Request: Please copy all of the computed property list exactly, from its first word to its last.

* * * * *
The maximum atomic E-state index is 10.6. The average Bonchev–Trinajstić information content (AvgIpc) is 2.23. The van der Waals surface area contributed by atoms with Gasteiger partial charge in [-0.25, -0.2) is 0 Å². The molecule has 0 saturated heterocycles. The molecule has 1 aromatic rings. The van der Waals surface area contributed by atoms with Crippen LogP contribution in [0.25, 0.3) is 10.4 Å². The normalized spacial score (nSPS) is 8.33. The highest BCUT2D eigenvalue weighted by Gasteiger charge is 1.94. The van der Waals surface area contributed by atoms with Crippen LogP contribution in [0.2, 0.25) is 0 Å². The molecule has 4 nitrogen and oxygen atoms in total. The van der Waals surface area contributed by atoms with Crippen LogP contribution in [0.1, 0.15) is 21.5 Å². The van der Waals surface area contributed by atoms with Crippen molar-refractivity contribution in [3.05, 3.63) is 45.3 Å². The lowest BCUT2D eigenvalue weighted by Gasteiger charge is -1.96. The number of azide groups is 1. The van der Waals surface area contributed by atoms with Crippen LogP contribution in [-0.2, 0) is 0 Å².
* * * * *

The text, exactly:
The maximum atomic E-state index is 10.6. The average Bonchev–Trinajstić information content (AvgIpc) is 2.23. The van der Waals surface area contributed by atoms with Gasteiger partial charge in [-0.25, -0.2) is 0 Å². The molecule has 0 saturated heterocycles. The molecule has 1 aromatic rings. The van der Waals surface area contributed by atoms with Crippen LogP contribution in [0.25, 0.3) is 10.4 Å². The normalized spacial score (nSPS) is 8.33. The highest BCUT2D eigenvalue weighted by Gasteiger charge is 1.94. The van der Waals surface area contributed by atoms with Crippen LogP contribution in [0.2, 0.25) is 0 Å². The molecule has 4 nitrogen and oxygen atoms in total. The van der Waals surface area contributed by atoms with Crippen LogP contribution in [0.1, 0.15) is 21.5 Å². The van der Waals surface area contributed by atoms with Crippen molar-refractivity contribution in [3.05, 3.63) is 45.3 Å². The lowest BCUT2D eigenvalue weighted by Gasteiger charge is -1.96. The number of azide groups is 1. The van der Waals surface area contributed by atoms with Crippen LogP contribution in [-0.2, 0) is 0 Å².